Aleteia

Francis and us: A beautiful combination

Alberto Pizzoli/ AFP
Pope Francis gestures as he arrives for his weekly general audience at St. Peter's square on February 22, 2017 at the Vatican. / AFP PHOTO / Alberto PIZZOLI
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Catholics and the pope, four years in …

 

If Pope Francis were a president, would he be re-elected?

It’s an irresistible question to ask on the four-year anniversary of Pope Francis’ March 13, 2013 election. After all, Pope Benedict XVI resigned the papacy after eight years — a “two-termer,” in presidential parlance.

And clearly there are some cardinals who would not support a re-election effort if one were called for.

Ultimately, though, it’s the wrong question to ask, because Pope Francis isn’t a president, he’s a pope. We don’t decide whether or not he gets to remain pope – we decide whether or not we will follow him as the Church asks — with religious assent.

So what do we do when we think the pope is wrong? Or, not only wrong, but wrong-headed? When the pope’s mixed signals, unsettling Vatican conferences and off-the-cuff remarks, alarm and offend us?

First, here’s what not to do: Don’t go on social media to oppose the pope and tie him to doctrinal error.

Zinging the pope either does nothing — since we layfolk don’t have a say in these matters — or it does real harm: It encourages dissenters, frightens the faithful, and emboldens anti-Catholics.

The worst damage it does is to the biggest group of people in our audience: People who don’t care.

For the vast number of people who simply don’t care about religious matters at all, our Pope Francis fights look absurd. When they see our scuffles over issues that are entirely lost on them, they will gird the loins of their religious apathy, set defensive shields around it, and do all in their power to keep the craziness of religious belief far, far away. (This is, indeed, what happened after the Reformation’s acrimonious squabbles, Brad S. Gregory points out.)

So what should we do? Salute and thank the pope for saying things that trouble us?

No. My own approach, both here at Aleteia and in my book What Pope Francis Really Said, has been to do three things.

First, create the Catholic record of this pontificate.

Pope Francis will not be at the head of the Church until the end of time; the successors to Peter, however, will. So in my book I include, and footnote, what Pope Francis actually said on doctrinal matters.

It is true he sometimes neglects to say all he should about key doctrines. But he has often said those important things at some other time. So share his many statements about homosexuality that explain “Who am I to judge?”; share his statements on indissolubility and on communion that balance his “dubious” footnote; just share his embrace of celibacy (“May future priests truly learn to live the demands of priestly celibacy!”) to balance his latest musings in an interview.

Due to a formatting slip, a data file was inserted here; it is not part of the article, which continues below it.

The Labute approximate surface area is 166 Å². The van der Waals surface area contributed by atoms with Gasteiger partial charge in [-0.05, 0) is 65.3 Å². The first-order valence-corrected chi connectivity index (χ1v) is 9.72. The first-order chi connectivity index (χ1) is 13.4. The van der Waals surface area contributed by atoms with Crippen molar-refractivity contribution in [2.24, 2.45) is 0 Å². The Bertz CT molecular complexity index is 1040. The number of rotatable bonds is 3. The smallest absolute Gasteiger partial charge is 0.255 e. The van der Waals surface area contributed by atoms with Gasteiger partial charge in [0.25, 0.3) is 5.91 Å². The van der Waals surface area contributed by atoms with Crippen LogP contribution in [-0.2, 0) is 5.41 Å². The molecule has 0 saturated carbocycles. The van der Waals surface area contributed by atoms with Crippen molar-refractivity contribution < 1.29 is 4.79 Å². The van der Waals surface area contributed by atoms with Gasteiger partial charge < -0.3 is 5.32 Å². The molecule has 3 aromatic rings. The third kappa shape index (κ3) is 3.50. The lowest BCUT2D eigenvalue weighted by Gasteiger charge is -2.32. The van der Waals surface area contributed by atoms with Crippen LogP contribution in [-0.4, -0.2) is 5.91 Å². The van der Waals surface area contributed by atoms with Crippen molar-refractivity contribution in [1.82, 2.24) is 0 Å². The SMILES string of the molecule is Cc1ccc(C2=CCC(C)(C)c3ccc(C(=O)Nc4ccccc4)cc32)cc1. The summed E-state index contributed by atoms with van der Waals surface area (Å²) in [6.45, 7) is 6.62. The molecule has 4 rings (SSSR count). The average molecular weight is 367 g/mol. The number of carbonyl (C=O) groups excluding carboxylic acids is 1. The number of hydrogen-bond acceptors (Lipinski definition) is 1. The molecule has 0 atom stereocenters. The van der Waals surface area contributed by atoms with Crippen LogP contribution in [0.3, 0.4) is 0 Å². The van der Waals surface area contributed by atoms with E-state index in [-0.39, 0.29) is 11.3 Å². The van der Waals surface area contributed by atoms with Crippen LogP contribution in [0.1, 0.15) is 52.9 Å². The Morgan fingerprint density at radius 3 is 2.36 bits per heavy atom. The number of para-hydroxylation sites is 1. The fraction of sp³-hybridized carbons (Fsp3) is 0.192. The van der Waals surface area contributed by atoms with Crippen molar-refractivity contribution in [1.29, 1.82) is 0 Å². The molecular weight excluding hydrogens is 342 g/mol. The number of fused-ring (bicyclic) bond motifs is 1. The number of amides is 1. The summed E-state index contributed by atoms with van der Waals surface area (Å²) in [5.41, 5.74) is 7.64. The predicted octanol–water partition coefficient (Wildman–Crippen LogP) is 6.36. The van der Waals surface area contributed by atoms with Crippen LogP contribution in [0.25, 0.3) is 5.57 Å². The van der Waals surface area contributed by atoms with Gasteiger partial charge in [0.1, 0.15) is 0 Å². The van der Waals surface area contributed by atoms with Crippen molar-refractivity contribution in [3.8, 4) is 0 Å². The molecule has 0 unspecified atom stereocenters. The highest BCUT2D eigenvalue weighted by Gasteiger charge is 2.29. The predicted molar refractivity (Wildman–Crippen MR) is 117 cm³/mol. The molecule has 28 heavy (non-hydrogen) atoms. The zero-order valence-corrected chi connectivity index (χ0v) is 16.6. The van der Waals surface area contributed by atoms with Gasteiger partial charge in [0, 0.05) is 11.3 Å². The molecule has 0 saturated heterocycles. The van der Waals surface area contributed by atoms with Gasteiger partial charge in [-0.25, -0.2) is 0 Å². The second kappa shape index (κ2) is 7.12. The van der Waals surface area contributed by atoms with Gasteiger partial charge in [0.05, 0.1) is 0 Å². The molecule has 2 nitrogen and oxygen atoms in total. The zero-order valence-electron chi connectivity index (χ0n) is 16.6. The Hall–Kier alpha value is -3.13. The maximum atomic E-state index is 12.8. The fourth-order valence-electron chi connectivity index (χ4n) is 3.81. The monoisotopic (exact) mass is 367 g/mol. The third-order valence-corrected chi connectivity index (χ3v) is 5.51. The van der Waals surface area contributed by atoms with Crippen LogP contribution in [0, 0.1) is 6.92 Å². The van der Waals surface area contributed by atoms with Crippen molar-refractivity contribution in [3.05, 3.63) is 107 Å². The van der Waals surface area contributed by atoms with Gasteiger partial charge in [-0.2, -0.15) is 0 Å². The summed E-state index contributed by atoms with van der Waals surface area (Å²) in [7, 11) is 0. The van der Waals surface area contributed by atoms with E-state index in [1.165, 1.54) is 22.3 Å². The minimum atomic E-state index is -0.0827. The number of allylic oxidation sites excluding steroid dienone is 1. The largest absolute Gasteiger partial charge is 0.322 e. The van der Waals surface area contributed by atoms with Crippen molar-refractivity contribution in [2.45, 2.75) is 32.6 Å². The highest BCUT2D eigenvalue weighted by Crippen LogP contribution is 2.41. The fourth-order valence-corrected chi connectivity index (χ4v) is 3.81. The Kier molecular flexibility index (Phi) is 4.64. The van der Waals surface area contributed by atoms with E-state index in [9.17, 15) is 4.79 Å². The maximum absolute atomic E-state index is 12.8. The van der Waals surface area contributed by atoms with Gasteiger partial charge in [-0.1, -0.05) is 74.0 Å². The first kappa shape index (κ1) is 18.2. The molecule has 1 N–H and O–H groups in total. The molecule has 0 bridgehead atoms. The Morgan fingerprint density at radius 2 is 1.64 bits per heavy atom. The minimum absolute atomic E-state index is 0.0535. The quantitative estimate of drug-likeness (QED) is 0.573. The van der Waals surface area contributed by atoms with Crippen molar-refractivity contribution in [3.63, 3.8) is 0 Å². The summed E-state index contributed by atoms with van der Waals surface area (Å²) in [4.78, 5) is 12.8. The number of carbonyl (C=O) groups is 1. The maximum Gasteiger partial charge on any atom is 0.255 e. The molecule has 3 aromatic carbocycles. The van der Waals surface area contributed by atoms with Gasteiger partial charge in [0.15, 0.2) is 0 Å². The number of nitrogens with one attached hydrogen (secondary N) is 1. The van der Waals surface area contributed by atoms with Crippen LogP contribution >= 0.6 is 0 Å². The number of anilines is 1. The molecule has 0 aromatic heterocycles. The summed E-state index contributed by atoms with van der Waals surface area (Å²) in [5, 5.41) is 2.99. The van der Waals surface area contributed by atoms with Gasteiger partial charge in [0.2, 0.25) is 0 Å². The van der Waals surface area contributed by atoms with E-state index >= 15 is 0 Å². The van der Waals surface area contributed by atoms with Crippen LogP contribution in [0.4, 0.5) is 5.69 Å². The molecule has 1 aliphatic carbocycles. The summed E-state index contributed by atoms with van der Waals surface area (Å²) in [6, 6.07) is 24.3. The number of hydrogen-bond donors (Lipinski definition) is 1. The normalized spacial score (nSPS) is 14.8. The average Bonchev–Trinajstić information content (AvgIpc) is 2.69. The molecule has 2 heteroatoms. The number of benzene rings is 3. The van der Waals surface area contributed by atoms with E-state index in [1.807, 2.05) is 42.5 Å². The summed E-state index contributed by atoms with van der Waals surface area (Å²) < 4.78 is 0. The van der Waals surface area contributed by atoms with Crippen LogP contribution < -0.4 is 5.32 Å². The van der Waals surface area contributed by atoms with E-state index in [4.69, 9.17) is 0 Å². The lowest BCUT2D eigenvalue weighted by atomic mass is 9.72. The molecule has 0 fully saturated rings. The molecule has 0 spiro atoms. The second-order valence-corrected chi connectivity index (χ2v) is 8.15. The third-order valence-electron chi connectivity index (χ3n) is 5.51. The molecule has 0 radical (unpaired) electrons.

It’s time to stop creating the anti-papal record the Church’s enemies want and start creating the complete papal record the Church needs.

Second, amplify the good of this pontificate.

We can and must, as Catholics, identify the keynotes of Pope Francis’ pontificate and amplify them. There are many.

He has made his daily prayer schedule public, for our edification. Let’s imitate as much of it as we can: Daily Mass, Rosary, Eucharistic Hour and breviary and frequent confession.

He has also asked us to evangelize. All of us. All the time.

Put the two together. Tell friends, “I had a great Eucharistic hour. I started because of Pope Francis. Wow. That gives me such peace.” Or tell them, “Okay, I know people kind of don’t mention this, but Pope Francis does so why not? You asked what I did last weekend, and really the highlight for me was confession. I feel like a new person after that!”

The more we imitate Francis’ love for Christ and share it, the more we will be transformed by all that is vital in his message.

Third, fill in the gaps for the newly Catholic or newly interested.

If Pope Francis is making people give the Church a second look, but leaving important things out, then put them back in. And if you feel the pope is dropping the ball on some key doctrine, pick up the ball.

When we die, Jesus will ask us how we answered his call to evangelize. He won’t consider “I complained about Pope Francis” to be a qualifying answer.

He will say: “I didn’t just give the world Pope Francis. I gave the world Pope Francis and you. I gave you communications tools Christians never had before. I gave you a neighborhood of people I died to save. I counted on you to introduce me to X, Y, and Z. Where are they?”

He designed Pope Francis and us to be a one-two combination that would drive his truth home.

Let’s not disappoint him.

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